Stumbling block

The facts that several senior IAS officers are currently cooling their heels in jails and bureaucracy is perceived as the biggest stumbling block in India’s transformation as an economic super power and lampooned as comprising of babus who oppose change and cause red tape and delays didn’t seem to deter them. In the air-conditioned, sanitised offices buzzing with sophisticated gizmos they might work in a clean environment and draw attractive salaries but lack the decision making authority and sense of power which their IAS counterparts enjoy. While during the initial stage of their careers, the big bungalows that the district magistrates enjoy are a source of envy at senior level, it is the one-size-fits-all image of the IAS which is a huge attraction. An IAS officer is considered a Jack of all trades;. Moreover, once selected, unlike the corporate world, one can’t be sacked except in rarest of rare cases!

But shouldn’t government be concerned with the exodus of engineers to central services? Isn’t it wastage of huge investment in the IITs? After all these weren’t set up to breed IAS/IPS officers? The ratio of doctors and the patients places India at 67th place among developing countries; there is just one doctor for over 2,000 patients. So while the entry of doctors might be good for the health of the central services, it isn’t necessarily good for the health of our nation.            

India occupies a very high place on the list of the corrupt countries. Every morning reveals a new scandal involving bureaucrats, politicians, corporate world, judiciary, defence establishments, media, middlemen, movers and shakers. To bring down such rampant corruption shouldn’t the UPSC be testing a candidate’s innate honesty, integrity and incorruptibility and will power to withstand pressure, coercion and inducement rather than go by the marks scored by them?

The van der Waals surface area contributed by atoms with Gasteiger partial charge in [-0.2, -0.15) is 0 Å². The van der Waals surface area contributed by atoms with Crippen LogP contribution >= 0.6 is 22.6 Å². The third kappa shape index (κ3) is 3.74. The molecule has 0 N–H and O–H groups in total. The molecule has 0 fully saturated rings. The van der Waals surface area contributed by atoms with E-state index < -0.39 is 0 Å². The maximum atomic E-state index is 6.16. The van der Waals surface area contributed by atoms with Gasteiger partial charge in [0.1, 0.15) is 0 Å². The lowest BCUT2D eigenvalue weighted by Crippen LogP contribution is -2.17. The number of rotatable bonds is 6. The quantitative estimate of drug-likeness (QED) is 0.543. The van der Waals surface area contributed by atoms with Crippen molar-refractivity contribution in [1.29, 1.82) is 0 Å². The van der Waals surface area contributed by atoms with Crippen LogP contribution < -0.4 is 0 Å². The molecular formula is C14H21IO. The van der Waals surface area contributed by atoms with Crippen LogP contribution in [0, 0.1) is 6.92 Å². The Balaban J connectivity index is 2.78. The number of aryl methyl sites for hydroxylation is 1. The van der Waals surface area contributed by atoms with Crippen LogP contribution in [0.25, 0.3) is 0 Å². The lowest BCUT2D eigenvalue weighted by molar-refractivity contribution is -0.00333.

The current form of examinations and selection process for All India services is ill-equipped to select the kind of people who can make a difference. Being intelligent, honest and hard working isn’t enough for an administrator today. One must have the nerves of steel to resist political pressure as well as temptation of corruption.

Sensitiveness to the needs of the common people and some fire of idealism within to serve the people with dedication even at the risk of earning wrath of the high and mighty is essential. One must also show courage to embrace imaginative and innovative ideas and latest technology to cut the labyrinthine lanes of administrative decision making and ensure timely implementation of various policies meant for the good of the people. Above all, they must remember that they are government servants and not govt officers! Do they care enough?

(The writer is a former dean, Foreign Service Institute, New Delhi)